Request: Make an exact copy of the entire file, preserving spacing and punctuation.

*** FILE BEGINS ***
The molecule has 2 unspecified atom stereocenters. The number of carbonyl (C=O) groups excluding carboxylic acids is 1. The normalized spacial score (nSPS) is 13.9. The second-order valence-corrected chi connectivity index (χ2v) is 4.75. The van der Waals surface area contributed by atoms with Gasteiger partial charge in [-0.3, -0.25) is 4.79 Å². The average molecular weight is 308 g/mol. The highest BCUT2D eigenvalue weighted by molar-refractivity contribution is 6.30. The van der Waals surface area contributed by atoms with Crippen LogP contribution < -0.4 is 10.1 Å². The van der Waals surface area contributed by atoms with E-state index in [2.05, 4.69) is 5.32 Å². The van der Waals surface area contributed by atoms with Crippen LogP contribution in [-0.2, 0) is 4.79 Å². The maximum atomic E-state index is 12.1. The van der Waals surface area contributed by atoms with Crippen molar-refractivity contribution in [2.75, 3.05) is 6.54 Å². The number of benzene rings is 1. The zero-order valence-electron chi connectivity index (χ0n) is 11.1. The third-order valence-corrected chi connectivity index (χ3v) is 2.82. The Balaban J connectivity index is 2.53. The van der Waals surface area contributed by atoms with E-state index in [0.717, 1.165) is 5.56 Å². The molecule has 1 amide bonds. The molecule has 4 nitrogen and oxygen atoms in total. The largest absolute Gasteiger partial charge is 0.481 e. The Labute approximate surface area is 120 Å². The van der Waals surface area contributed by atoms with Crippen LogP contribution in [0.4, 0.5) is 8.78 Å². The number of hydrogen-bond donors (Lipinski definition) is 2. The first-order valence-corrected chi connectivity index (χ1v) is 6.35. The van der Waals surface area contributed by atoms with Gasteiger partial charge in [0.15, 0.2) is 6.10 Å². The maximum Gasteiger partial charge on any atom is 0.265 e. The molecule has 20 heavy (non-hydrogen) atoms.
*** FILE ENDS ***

The molecule has 2 unspecified atom stereocenters. The number of carbonyl (C=O) groups excluding carboxylic acids is 1. The normalized spacial score (nSPS) is 13.9. The second-order valence-corrected chi connectivity index (χ2v) is 4.75. The van der Waals surface area contributed by atoms with Gasteiger partial charge in [-0.3, -0.25) is 4.79 Å². The average molecular weight is 308 g/mol. The highest BCUT2D eigenvalue weighted by molar-refractivity contribution is 6.30. The van der Waals surface area contributed by atoms with Crippen LogP contribution < -0.4 is 10.1 Å². The van der Waals surface area contributed by atoms with E-state index in [2.05, 4.69) is 5.32 Å². The van der Waals surface area contributed by atoms with Crippen LogP contribution in [-0.2, 0) is 4.79 Å². The maximum atomic E-state index is 12.1. The van der Waals surface area contributed by atoms with Crippen molar-refractivity contribution in [2.75, 3.05) is 6.54 Å². The number of benzene rings is 1. The zero-order valence-electron chi connectivity index (χ0n) is 11.1. The third-order valence-corrected chi connectivity index (χ3v) is 2.82. The Balaban J connectivity index is 2.53. The van der Waals surface area contributed by atoms with E-state index in [0.717, 1.165) is 5.56 Å². The molecule has 1 amide bonds. The molecule has 4 nitrogen and oxygen atoms in total. The largest absolute Gasteiger partial charge is 0.481 e. The Labute approximate surface area is 120 Å². The van der Waals surface area contributed by atoms with Crippen LogP contribution in [0.4, 0.5) is 8.78 Å². The number of hydrogen-bond donors (Lipinski definition) is 2. The first-order valence-corrected chi connectivity index (χ1v) is 6.35. The van der Waals surface area contributed by atoms with Gasteiger partial charge in [0.15, 0.2) is 6.10 Å². The maximum Gasteiger partial charge on any atom is 0.265 e. The molecule has 20 heavy (non-hydrogen) atoms.